Expanded HIPAA requirements may affect your business

September is compliance deadline

By Michelle Browning Coughlin, Alan J. Dansker and Daniel E. Fisher
Bingham Greenebaum Doll

Benjamin Franklin is credited with saying, “An ounce of prevention is worth a pound of cure.” If you do business with healthcare providers, what can you do to prevent compliance issues with the expanded Health Insurance Portability and Accountability Act (HIPAA) requirements?

Expanded HIPPAA requirements
Any business working with healthcare providers, ranging from law firms, to accountants, to data processing businesses, to electronic health record providers, is now directly responsible under HIPAA for the implementation of privacy and security measures to protect personal health information

The Office for Civil Rights (OCR) of the Department of Health and Human Services issued the final rule on Jan. 25 amending the HIPAA privacy, security, enforcement and breach notification requirements. The final rule signals the largest expansion of the HIPAA privacy, security, enforcement and breach notification efforts in at least a decade. Any entity that works with a healthcare provider or a business associate of a healthcare provider must  determine whether these changes will also affect their business relationships.

The final rule notes that compliance with these requirements should be in place by September 2013, and that noncompliance may results in civil or even criminal penalties. The time for “prevention” is now.

HIPAA’s expanded reach to business associates

Any business working with healthcare providers, ranging from law firms, to accountants, to data processing businesses, to electronic health record providers, is now directly responsible under HIPAA for the implementation of privacy and security measures to protect personal health information. Businesses working with healthcare providers are known as business associates. In a snowball effect, each of these business associates must then require any of its subcontractors to also comply with the applicable required privacy and security rules.

[pullquote_left]Covered entities include: traditional healthcare providers and health plans; healthcare clearinghouses, such as billing services companies, repricing companies, community health management information systems companies and any value-added networks performing clearinghouse functions.[/pullquote_left]

This large expansion of the application of the HIPAA regulations beyond the healthcare industry is likely to be viewed as the most challenging for compliance.

Breach notification risk assessment requirements have changed

The final rule also changes the risk analysis requirements for determining when a breach has occurred. Previously, a risk of harm threshold was considered in determining whether a breach had occurred. The OCR’s changes in the final rule create almost a presumption of a “breach,” which will seemingly make it more likely that a business will be required to notify those individuals whose personal health information has been affected, HHS and possibly the media.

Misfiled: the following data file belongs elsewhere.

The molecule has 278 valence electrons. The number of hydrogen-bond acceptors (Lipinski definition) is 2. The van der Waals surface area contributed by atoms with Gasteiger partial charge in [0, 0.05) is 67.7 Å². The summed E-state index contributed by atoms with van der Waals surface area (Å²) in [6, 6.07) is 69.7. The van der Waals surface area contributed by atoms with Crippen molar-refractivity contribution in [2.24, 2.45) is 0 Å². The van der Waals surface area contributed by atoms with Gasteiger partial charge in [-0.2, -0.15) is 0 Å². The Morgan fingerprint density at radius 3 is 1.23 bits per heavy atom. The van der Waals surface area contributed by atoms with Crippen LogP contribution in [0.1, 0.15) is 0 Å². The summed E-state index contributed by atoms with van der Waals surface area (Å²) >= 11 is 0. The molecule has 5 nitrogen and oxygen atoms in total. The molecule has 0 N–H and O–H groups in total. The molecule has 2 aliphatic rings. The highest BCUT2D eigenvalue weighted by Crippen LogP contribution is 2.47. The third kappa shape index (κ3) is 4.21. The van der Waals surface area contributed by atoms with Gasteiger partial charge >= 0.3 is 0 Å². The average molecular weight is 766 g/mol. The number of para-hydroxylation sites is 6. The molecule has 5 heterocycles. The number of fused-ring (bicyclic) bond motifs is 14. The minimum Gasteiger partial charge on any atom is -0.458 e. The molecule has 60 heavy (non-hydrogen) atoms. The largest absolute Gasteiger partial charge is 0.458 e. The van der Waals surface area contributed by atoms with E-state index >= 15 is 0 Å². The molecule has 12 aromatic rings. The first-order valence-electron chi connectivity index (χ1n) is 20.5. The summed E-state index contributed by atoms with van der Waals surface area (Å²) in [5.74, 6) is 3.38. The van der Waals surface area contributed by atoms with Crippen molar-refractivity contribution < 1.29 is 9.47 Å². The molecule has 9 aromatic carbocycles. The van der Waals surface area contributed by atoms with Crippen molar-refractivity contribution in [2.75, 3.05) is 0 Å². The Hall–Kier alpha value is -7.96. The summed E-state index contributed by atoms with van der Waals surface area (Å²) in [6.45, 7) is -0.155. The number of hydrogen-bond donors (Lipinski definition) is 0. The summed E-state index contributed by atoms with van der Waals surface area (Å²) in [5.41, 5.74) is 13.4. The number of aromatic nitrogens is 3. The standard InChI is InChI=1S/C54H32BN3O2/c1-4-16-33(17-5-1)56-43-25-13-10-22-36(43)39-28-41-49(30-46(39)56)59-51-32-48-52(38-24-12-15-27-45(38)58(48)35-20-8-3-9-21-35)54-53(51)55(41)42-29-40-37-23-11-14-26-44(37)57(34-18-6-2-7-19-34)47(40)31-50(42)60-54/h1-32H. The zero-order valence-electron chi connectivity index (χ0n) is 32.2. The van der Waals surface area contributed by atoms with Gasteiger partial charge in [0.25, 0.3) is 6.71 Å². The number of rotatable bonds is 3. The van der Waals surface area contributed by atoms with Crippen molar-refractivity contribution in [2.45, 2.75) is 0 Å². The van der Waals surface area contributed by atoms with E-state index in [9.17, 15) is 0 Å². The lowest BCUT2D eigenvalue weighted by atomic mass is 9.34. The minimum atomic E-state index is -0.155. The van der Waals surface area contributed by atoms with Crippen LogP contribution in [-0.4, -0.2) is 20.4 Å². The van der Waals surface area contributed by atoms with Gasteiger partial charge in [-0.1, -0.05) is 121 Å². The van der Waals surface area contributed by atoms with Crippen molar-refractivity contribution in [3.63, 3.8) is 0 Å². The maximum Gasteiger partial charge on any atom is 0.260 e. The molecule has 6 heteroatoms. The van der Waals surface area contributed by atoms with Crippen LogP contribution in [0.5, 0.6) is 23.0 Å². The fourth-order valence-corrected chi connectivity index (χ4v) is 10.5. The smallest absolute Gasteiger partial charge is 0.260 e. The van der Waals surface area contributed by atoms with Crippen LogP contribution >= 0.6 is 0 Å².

In addition to the changes already noted, the final rule made various changes to the research authorization, marketing, fundraising and sale of personal health information requirements.

Are you a covered entity? Update your notice of privacy practices

In addition to traditional healthcare providers and health plans, covered entities may also include healthcare clearinghouses, such as billing services companies, repricing companies, community health management information systems companies and any value-added networks performing clearinghouse functions. Covered entities are required under the HIPAA regulations to review, revise, and redistribute their Notice of Privacy Practices (NPP). The NPP must reflect certain situations where authorizations to use or disclose personal health information are needed, particularly in the case of psychotherapy notes, as well as marketing and sales of personal health information.

The NPP must also include a notice regarding a patient’s right to opt-out of certain fundraising and a right to prevent certain information from being shared with the patient’s health plan when the patient pays out of pocket. Finally, the NPP must inform patients of the covered entity’s breach notification requirements. Once the NPP has been updated to include this information, a covered entity must then redistribute its NPP and post the revised NPP on its website.

Increased enforcement and penalties

The final rule notes that compliance with these requirements, including revised business associate agreements, should be in place by September 2013. Business associates and covered entities in violation of the regulations could be subject to the statutorily-mandated increases in the civil monetary penalties authorized under the rules. Covered entities and their business associates must take action to make sure they are in compliance with the HIPAA regulations. The past two years have shown evidence of the OCR’s intent to increase auditing and enforcement efforts, not just for large health care entities, but soon, for small covered entities, business associates and their subcontractors.

Thus, we return to the wise words of Benjamin Franklin: “You may delay, but time will not, and lost time is never found again.” Compliance with OCR’s new mandates will take concerted effort across organizations, and with the compliance period so brief, time is of the essence.

Michelle Browning Coughlin, Alan J. Dansker, and Daniel E. Fisher are attorneys with Bingham Greenebaum Doll LLP. Get more business tips on BGD’s blog, www.bgdlegal.com/blog/.

 

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